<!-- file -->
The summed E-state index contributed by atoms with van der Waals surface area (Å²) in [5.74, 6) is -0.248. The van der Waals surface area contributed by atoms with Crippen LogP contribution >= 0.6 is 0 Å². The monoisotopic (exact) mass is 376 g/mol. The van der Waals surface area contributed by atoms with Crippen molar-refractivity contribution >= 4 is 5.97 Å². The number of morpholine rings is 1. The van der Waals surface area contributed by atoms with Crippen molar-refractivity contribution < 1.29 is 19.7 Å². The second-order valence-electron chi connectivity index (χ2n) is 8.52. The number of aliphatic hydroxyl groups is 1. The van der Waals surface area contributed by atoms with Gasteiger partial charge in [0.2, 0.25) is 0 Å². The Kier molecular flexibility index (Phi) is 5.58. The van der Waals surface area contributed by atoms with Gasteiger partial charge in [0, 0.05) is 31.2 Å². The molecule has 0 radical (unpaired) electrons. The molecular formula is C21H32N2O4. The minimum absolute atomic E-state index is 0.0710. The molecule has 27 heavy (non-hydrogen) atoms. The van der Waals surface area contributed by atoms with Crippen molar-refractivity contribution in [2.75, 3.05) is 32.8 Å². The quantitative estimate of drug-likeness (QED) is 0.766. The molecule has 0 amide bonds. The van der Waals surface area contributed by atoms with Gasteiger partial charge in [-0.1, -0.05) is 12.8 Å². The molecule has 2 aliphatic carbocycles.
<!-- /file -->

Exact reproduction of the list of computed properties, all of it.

The summed E-state index contributed by atoms with van der Waals surface area (Å²) in [5.74, 6) is -0.248. The van der Waals surface area contributed by atoms with Crippen LogP contribution >= 0.6 is 0 Å². The monoisotopic (exact) mass is 376 g/mol. The van der Waals surface area contributed by atoms with Crippen molar-refractivity contribution >= 4 is 5.97 Å². The number of morpholine rings is 1. The van der Waals surface area contributed by atoms with Crippen molar-refractivity contribution < 1.29 is 19.7 Å². The second-order valence-electron chi connectivity index (χ2n) is 8.52. The number of aliphatic hydroxyl groups is 1. The van der Waals surface area contributed by atoms with Gasteiger partial charge in [0.2, 0.25) is 0 Å². The Kier molecular flexibility index (Phi) is 5.58. The van der Waals surface area contributed by atoms with Gasteiger partial charge in [0, 0.05) is 31.2 Å². The molecule has 0 radical (unpaired) electrons. The molecular formula is C21H32N2O4. The minimum absolute atomic E-state index is 0.0710. The molecule has 27 heavy (non-hydrogen) atoms. The van der Waals surface area contributed by atoms with Crippen molar-refractivity contribution in [2.75, 3.05) is 32.8 Å². The quantitative estimate of drug-likeness (QED) is 0.766. The molecule has 0 amide bonds. The van der Waals surface area contributed by atoms with Gasteiger partial charge in [-0.1, -0.05) is 12.8 Å². The molecule has 2 aliphatic carbocycles.